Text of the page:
Lobbying the Government for NHS Funding

Meeting: 
MQT on 2019-09-12
Session date: 
September 12, 2019
Reference: 
2019/17719
Question By: 
Navin Shah
Organisation: 
Labour Group
Asked Of: 
The Mayor

Question

The Prime Minister’s £1.8 billion cash injection for the NHS in his spending pledge provides virtually no benefits to the health service in London. What are the priorities to improve the NHS in London and what plans do you have to lobby the PM for adequate resources for London in this instance?

Answer

Lobbying the Government for NHS Funding

Lobbying the Government for NHS Funding

Answered By: 
The Mayor

Sadiq Khan (Mayor of London):  Thank you, Chair.  After about a decade of Conservative Government the NHS has been starved of resources.  Despite warm words from the Prime Minister and the Chancellor our NHS and local government are struggling under immense pressure.  NHS Trusts have a £6 billion backlog in maintenance alone and that is why the recent announcement of £1.8 billion for capital development is merely a drop in the ocean.  In London we need more funding so that our NHS stays fit for purpose, both now and in the future.  We need strategic decisions about estates to be taken by London;  a journey we have begun through the London Estates Board with the ambition of having a capital settlement devolved to London. 

 

The NHS also faces wider issues such as workforce.  The Government is yet to address this and Brexit is making a bad situation worse.  Investment in health and care is urgently needed beyond the NHS itself.  The NHS Long Term Plan will only be deliverable if the Government invests in all parts of the system.  Social care funding cuts are pushing services to the edge and despite repeat promises from the Government about the social care Green Paper all the Chancellor announced last year were further sticking plasters.  I have repeatedly called for the Government to fully reverse cuts to the Local Government Public Health Grant as well as the cuts that have decimated youth and community services.  I will continue to call on the Government to give us the powers and resources we need and I remain committed to championing the NHS and arguing for the resources it needs to provide the best health and care services for Londoners.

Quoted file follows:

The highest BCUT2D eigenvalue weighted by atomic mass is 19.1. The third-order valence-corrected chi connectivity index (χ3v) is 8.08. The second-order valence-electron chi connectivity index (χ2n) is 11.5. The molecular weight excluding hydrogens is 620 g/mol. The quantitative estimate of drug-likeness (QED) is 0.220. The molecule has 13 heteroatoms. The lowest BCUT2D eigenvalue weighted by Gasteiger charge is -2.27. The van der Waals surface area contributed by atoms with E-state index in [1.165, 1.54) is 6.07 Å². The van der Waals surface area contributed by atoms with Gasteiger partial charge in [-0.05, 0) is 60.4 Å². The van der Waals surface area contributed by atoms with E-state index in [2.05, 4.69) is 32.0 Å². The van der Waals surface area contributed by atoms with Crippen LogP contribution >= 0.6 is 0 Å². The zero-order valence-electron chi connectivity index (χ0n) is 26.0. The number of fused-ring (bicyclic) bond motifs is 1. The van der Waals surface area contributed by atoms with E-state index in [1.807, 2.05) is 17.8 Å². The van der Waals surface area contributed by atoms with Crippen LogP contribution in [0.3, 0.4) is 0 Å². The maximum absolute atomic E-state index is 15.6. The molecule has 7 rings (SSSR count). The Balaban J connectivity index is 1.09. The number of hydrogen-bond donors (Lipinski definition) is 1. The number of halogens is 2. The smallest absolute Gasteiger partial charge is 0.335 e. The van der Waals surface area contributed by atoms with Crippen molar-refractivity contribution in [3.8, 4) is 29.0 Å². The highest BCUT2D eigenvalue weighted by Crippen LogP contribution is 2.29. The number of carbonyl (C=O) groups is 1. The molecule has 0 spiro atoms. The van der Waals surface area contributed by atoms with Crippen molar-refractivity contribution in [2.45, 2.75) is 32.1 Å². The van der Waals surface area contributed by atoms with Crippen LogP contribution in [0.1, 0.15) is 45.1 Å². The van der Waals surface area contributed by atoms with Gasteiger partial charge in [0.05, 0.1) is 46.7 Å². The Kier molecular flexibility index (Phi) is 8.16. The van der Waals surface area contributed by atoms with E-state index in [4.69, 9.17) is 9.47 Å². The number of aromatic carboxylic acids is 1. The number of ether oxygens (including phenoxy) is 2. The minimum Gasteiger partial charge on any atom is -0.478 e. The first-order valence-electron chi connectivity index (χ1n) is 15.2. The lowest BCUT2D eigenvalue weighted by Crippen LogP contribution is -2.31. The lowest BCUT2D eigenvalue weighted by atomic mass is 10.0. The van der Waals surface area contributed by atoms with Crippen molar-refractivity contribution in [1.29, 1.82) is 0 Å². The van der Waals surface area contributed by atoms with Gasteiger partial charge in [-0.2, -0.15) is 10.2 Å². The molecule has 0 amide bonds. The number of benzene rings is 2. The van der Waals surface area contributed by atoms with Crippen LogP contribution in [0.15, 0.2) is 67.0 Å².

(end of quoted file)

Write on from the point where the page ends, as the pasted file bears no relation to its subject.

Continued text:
Navin Shah AM:  Thank you, Mr Mayor, for your full reply.  The fact is that the funding commitment for London is only £17 million, which means London will be receiving less than 2% of the overall funding that was announced. 

 

In the absence of leadership and commitment from central Government, how are you working with Clinical Commissioning Groups (CCGs) in London to develop a long‑term plan for healthcare in London? If Government will not do anything certainly we need to invest and that is where we want your response, please.

 

Sadiq Khan (Mayor of London):  Your question has highlighted that the announcement from the Chancellor last year relating to the NHS was a big ‘con’ so I am worried about the NHS in London for a variety of reasons.  I do not have direct powers over many of these things.  What I can do, as Chair of the London Health Board, is work with colleagues around London.  The good news is that on our Board we have the Lead Chair of London’s CCG, Sir Sam Everington, and so I will work with him in relation this area and also work in partnership with other key players around the room to make sure we can respond to what the Government is saying about a national NHS Long Term Plan. 

 

I do not want you to be under any illusion, I am worried about the NHS going forward, not just physical health and mental health issues but social care as well.  That is why working together we are going to try to champion London’s NHS and also be advocates for more resources and support from central Government.

 

Navin Shah AM:  It is very reassuring that you are working in partnership with local CCGs etc, and doing the best that you can for Londoners.  Thank you very much.